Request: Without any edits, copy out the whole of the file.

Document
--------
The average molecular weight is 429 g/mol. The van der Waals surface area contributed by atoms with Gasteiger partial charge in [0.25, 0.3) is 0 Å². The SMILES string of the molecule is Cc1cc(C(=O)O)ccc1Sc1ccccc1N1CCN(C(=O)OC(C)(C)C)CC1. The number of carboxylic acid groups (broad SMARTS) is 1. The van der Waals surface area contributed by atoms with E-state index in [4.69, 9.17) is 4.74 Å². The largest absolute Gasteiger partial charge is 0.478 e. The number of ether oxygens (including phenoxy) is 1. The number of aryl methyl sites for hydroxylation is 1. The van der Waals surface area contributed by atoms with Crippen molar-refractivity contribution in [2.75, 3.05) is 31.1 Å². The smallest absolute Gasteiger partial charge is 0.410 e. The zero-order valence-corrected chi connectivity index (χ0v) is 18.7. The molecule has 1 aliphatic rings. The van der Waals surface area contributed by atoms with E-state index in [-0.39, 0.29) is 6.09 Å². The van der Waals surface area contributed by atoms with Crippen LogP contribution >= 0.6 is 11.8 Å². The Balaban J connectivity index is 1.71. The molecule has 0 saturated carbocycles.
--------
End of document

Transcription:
The average molecular weight is 429 g/mol. The van der Waals surface area contributed by atoms with Gasteiger partial charge in [0.25, 0.3) is 0 Å². The SMILES string of the molecule is Cc1cc(C(=O)O)ccc1Sc1ccccc1N1CCN(C(=O)OC(C)(C)C)CC1. The number of carboxylic acid groups (broad SMARTS) is 1. The van der Waals surface area contributed by atoms with E-state index in [4.69, 9.17) is 4.74 Å². The largest absolute Gasteiger partial charge is 0.478 e. The number of ether oxygens (including phenoxy) is 1. The number of aryl methyl sites for hydroxylation is 1. The van der Waals surface area contributed by atoms with Crippen molar-refractivity contribution in [2.75, 3.05) is 31.1 Å². The smallest absolute Gasteiger partial charge is 0.410 e. The zero-order valence-corrected chi connectivity index (χ0v) is 18.7. The molecule has 1 aliphatic rings. The van der Waals surface area contributed by atoms with E-state index in [-0.39, 0.29) is 6.09 Å². The van der Waals surface area contributed by atoms with Crippen LogP contribution >= 0.6 is 11.8 Å². The Balaban J connectivity index is 1.71. The molecule has 0 saturated carbocycles.